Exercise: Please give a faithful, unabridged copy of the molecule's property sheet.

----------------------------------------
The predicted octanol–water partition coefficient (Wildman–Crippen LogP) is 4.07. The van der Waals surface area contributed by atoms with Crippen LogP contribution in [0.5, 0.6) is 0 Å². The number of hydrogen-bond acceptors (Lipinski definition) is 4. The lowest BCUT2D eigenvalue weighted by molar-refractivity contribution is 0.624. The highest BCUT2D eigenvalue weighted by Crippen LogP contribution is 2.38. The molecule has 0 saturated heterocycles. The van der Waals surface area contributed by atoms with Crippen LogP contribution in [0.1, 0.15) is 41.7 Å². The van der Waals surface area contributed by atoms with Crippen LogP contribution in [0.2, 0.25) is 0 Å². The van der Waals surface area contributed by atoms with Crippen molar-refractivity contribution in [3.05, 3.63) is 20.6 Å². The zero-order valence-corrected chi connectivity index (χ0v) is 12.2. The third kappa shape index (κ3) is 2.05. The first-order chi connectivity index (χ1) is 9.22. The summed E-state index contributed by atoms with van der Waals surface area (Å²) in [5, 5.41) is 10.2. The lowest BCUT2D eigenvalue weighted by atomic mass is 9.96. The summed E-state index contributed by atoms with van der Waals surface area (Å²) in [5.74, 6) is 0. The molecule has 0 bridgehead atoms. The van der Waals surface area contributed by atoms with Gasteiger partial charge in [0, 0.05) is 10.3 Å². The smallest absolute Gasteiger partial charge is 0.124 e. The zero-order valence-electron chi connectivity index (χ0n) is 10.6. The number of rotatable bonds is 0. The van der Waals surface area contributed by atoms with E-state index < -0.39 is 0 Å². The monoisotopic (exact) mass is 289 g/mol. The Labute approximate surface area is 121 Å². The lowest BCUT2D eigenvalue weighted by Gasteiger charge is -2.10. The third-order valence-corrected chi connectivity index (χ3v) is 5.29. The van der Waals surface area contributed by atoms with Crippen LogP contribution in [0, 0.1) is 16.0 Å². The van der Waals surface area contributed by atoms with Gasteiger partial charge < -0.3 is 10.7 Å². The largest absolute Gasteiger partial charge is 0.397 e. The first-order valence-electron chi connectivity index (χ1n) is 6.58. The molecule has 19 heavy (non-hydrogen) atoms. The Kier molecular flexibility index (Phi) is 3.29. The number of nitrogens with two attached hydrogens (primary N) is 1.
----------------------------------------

The predicted octanol–water partition coefficient (Wildman–Crippen LogP) is 4.07. The van der Waals surface area contributed by atoms with Crippen LogP contribution in [0.5, 0.6) is 0 Å². The number of hydrogen-bond acceptors (Lipinski definition) is 4. The lowest BCUT2D eigenvalue weighted by molar-refractivity contribution is 0.624. The highest BCUT2D eigenvalue weighted by Crippen LogP contribution is 2.38. The molecule has 0 saturated heterocycles. The van der Waals surface area contributed by atoms with Crippen LogP contribution in [0.1, 0.15) is 41.7 Å². The van der Waals surface area contributed by atoms with Crippen LogP contribution in [0.2, 0.25) is 0 Å². The van der Waals surface area contributed by atoms with Crippen molar-refractivity contribution in [3.05, 3.63) is 20.6 Å². The zero-order valence-corrected chi connectivity index (χ0v) is 12.2. The third kappa shape index (κ3) is 2.05. The first-order chi connectivity index (χ1) is 9.22. The summed E-state index contributed by atoms with van der Waals surface area (Å²) in [5, 5.41) is 10.2. The lowest BCUT2D eigenvalue weighted by atomic mass is 9.96. The summed E-state index contributed by atoms with van der Waals surface area (Å²) in [5.74, 6) is 0. The molecule has 0 bridgehead atoms. The van der Waals surface area contributed by atoms with Gasteiger partial charge in [0, 0.05) is 10.3 Å². The smallest absolute Gasteiger partial charge is 0.124 e. The zero-order valence-electron chi connectivity index (χ0n) is 10.6. The number of rotatable bonds is 0. The van der Waals surface area contributed by atoms with E-state index < -0.39 is 0 Å². The monoisotopic (exact) mass is 289 g/mol. The Labute approximate surface area is 121 Å². The lowest BCUT2D eigenvalue weighted by Gasteiger charge is -2.10. The third-order valence-corrected chi connectivity index (χ3v) is 5.29. The van der Waals surface area contributed by atoms with Crippen LogP contribution in [0, 0.1) is 16.0 Å². The van der Waals surface area contributed by atoms with Gasteiger partial charge < -0.3 is 10.7 Å². The largest absolute Gasteiger partial charge is 0.397 e. The first-order valence-electron chi connectivity index (χ1n) is 6.58. The molecule has 19 heavy (non-hydrogen) atoms. The Kier molecular flexibility index (Phi) is 3.29. The number of nitrogens with two attached hydrogens (primary N) is 1.